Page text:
This is a fun combination of a few techniques I’ve been wanting to try more: an extreme crop, asymmetric multiple canvases, and textures.
I’ve done a few extreme portrait crops (Tobey and TJ) but this is the first to show more of a pose that was too good to pass up. The most interesting parts of the pose were a bit on a diagonal anyway so this made it a good candidate for a multi-canvas pose, something I haven’t done for years and now know a bit more about the logistics (more about that later).
The scale also lent itself to more abstraction. Anytime the portrait gets bigger than the actual subject I like to go a bit more gestural and loose. I’ve got a few pots of acrylic textures (last used on this breakfast triptych) that I brought out for extra visual interest. It worked pretty well for pulling in more fur detail and also some smaller bumpy texture for the pads. I’m glad I got the tones done first before bringing it in; it was tricky to work around once it was on the canvas. It was also tricky for the isolation coats because I usually add those with a sponge brush. This was pretty effective at ripping that up. Whoops!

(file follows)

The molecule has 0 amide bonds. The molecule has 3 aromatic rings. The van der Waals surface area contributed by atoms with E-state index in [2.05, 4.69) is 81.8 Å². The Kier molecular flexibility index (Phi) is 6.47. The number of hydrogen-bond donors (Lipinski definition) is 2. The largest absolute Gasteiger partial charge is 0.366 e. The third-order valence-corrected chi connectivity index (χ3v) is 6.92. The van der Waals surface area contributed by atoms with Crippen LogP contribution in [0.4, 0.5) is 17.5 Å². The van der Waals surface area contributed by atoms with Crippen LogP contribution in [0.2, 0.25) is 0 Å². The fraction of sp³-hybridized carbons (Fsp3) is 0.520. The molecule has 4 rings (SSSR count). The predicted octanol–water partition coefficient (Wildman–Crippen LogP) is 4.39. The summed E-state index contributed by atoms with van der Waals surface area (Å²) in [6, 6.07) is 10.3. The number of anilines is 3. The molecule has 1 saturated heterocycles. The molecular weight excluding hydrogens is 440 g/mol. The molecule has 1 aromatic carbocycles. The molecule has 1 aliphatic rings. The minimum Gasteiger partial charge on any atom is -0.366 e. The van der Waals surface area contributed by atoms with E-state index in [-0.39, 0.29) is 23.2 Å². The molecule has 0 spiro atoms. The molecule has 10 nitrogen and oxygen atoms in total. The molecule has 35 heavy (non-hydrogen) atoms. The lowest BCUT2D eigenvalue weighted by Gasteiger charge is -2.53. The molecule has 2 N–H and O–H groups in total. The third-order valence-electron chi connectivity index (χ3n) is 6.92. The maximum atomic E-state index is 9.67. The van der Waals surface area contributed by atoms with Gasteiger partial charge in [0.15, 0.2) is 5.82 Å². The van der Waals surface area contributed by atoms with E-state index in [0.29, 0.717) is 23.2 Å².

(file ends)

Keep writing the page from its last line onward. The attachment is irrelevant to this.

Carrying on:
So: multi-canvas logistics. The other multi-canvas pieces I’ve done were either two large canvases stacked vertically, or a set of four canvases I’d laid out mostly horizontally. In hindsight I realize the vertical ones were not much fuss because they can mostly hang freely and let gravity even them out. The four-canvas painting I’d reinforced with a thin slat of wood, an extra from a friend’s house, so I could disassemble it if I need to but I keep it together because I have the storage space. For this portrait I (optimistically) thought I could brace these side-by-side canvases with chipboard and hang them with one wire across both. This results in a painting that bows out a little in the middle. Small metal braces yield the same result too, no matter how many you add. To make a painting like this hang without bending, it really needs a full-width rigid brace. Lesson learned!